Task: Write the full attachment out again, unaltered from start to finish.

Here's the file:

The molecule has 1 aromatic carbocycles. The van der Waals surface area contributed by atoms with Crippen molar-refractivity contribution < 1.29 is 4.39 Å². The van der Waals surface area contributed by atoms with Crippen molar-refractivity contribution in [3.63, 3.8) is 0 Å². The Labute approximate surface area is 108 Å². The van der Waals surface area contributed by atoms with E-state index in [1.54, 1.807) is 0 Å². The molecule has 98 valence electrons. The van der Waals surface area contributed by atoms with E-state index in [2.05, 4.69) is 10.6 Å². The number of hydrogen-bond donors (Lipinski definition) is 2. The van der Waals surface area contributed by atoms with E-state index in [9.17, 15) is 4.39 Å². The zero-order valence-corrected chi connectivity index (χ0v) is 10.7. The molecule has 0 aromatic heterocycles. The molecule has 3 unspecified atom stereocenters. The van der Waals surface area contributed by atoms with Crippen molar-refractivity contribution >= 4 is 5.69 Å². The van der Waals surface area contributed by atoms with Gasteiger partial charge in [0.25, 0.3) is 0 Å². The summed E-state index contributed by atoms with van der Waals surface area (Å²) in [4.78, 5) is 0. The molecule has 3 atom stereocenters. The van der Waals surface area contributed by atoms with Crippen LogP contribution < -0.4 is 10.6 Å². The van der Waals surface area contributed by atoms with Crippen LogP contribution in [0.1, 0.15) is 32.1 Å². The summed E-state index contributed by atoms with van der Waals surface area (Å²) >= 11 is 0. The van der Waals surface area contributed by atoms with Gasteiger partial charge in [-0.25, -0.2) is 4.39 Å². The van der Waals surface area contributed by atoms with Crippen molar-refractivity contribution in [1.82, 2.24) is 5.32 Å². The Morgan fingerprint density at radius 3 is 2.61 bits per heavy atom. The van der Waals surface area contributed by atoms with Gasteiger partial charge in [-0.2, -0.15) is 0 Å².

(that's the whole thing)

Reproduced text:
The molecule has 1 aromatic carbocycles. The van der Waals surface area contributed by atoms with Crippen molar-refractivity contribution < 1.29 is 4.39 Å². The van der Waals surface area contributed by atoms with Crippen molar-refractivity contribution in [3.63, 3.8) is 0 Å². The Labute approximate surface area is 108 Å². The van der Waals surface area contributed by atoms with E-state index in [1.54, 1.807) is 0 Å². The molecule has 98 valence electrons. The van der Waals surface area contributed by atoms with E-state index in [2.05, 4.69) is 10.6 Å². The number of hydrogen-bond donors (Lipinski definition) is 2. The van der Waals surface area contributed by atoms with E-state index in [9.17, 15) is 4.39 Å². The zero-order valence-corrected chi connectivity index (χ0v) is 10.7. The molecule has 0 aromatic heterocycles. The molecule has 3 unspecified atom stereocenters. The van der Waals surface area contributed by atoms with Crippen molar-refractivity contribution >= 4 is 5.69 Å². The van der Waals surface area contributed by atoms with Gasteiger partial charge in [0.25, 0.3) is 0 Å². The summed E-state index contributed by atoms with van der Waals surface area (Å²) in [4.78, 5) is 0. The molecule has 3 atom stereocenters. The van der Waals surface area contributed by atoms with Crippen LogP contribution < -0.4 is 10.6 Å². The van der Waals surface area contributed by atoms with Crippen LogP contribution in [0.1, 0.15) is 32.1 Å². The summed E-state index contributed by atoms with van der Waals surface area (Å²) >= 11 is 0. The van der Waals surface area contributed by atoms with Gasteiger partial charge in [-0.25, -0.2) is 4.39 Å². The van der Waals surface area contributed by atoms with Crippen molar-refractivity contribution in [1.82, 2.24) is 5.32 Å². The Morgan fingerprint density at radius 3 is 2.61 bits per heavy atom. The van der Waals surface area contributed by atoms with Gasteiger partial charge in [-0.2, -0.15) is 0 Å².